We consider it at least as important as our tech solutions. In fact, we think of it as our guiding philosophy. And although we’re still learning, we’ve found that an investigative approach is the optimal way to solve IP research challenges, whether they pertain to prior art, patent analytics, or patent monetization. In this article, we’ll outline how the approach works. We’ll also demonstrate how to apply it to your own IP challenges, giving specific examples of how it has helped us.

Note: If you’re interested in seeing how an Investigative Approach to IP research could help your company, you can contact us here.

What Makes IP Searches So Difficult Anyway?

In theory, practically every scrap of data on the globe concerning existing or technology is publicly available. Numerous databases compile up-to-date information from the national patent offices where patents are filed, evaluated, and granted. They make it available either free or by subscription. As we mentioned earlier, strong IP searches don’t stop at patents. Researchers must also dig deep into databases of academic, mainstream, and industry publications; scan government repositories of user manuals and regulatory guidelines; and even consult sources like online message boards and reviews if that’s where the trail leads.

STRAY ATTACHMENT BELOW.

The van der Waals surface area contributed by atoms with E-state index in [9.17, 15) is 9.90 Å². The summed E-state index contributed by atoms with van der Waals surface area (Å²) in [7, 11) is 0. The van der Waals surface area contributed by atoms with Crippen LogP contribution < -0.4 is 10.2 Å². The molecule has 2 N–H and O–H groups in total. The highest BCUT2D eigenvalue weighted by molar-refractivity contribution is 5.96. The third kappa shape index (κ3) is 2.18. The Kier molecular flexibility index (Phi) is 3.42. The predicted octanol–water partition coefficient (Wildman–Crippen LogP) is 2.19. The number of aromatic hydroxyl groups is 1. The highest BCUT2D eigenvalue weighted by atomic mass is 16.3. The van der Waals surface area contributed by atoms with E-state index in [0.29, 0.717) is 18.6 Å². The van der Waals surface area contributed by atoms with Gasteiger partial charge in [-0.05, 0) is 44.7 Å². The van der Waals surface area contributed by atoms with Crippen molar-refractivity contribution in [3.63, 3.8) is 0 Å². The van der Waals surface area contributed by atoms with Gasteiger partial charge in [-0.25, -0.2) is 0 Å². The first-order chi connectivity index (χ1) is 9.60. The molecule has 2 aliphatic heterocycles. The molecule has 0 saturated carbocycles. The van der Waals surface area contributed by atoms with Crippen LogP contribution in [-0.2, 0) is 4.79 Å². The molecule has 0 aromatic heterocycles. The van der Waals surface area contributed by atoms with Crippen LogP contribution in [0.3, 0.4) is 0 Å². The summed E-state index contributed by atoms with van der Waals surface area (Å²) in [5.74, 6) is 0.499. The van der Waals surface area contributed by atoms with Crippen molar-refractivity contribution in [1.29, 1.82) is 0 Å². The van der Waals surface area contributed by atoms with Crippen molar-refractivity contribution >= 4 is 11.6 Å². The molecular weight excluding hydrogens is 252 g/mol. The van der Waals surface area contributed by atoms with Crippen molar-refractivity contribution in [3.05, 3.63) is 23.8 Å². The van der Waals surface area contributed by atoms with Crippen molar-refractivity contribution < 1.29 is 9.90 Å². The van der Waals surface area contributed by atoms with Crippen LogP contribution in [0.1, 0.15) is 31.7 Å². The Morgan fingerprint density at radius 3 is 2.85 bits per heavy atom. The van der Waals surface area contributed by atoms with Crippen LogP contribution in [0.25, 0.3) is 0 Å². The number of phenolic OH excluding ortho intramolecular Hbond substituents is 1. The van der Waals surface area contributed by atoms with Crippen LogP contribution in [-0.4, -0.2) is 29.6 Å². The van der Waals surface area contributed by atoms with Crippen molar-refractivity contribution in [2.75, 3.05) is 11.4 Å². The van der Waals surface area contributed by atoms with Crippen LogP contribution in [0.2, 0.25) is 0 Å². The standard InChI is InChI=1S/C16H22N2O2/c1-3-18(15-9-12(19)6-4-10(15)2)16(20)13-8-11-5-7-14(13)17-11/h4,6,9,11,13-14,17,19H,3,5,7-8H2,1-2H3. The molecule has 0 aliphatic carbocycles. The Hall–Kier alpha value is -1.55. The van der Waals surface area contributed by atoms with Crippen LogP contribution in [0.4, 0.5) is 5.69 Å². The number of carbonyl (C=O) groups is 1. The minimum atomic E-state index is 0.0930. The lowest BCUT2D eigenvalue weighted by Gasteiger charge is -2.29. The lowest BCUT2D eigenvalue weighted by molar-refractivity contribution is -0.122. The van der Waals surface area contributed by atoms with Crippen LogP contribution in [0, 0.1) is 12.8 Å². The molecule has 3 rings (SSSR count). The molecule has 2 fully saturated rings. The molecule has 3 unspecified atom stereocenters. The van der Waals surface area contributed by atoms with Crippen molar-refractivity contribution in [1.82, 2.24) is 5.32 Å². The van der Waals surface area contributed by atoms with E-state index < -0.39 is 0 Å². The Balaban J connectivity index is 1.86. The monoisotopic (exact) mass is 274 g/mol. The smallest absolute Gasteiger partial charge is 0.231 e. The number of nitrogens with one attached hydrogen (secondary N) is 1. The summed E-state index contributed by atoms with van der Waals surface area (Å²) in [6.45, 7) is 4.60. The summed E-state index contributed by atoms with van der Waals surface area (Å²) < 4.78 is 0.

But living in a world in which digital searches often seem to put everything we need at our fingertips can be misleading, especially when it comes to IP research. In reality, complete, accurate IP data is hard to come by. And acquiring it often depends on finding evidence that’s buried far from view. Sometimes it gets that way by accidentother times on purpose.

Reason 1: New Technology Has Ambiguous Terms

When an idea or technology is new, there is often little agreement about how to describe it. Researchers and inventors working on related projects in different parts of the world end up using radically different terminology: A professor at Harvard might use one set of words, researchers in Tokyo another; a team of inventors in Munich might have a third way of talking about similar ideas. This makes their projects difficult to connect to one another via the keyword-based searching on which IP research is based.

Reason 2: Companies Deliberately Obscure

Other situations involve deliberate deception. To avoid being identified by competitors, companies file patents using willfully unclear language—describing a particular process vaguely, for example, as an “element” or “agent”—or in terms so deconstructed as to be unrecognizable: a paper clip might be characterized as “a thin, bent rod for holding flat sheets.” To disguise their IP-dependent plans, big companies often file patents in the name of little-known subsidiaries.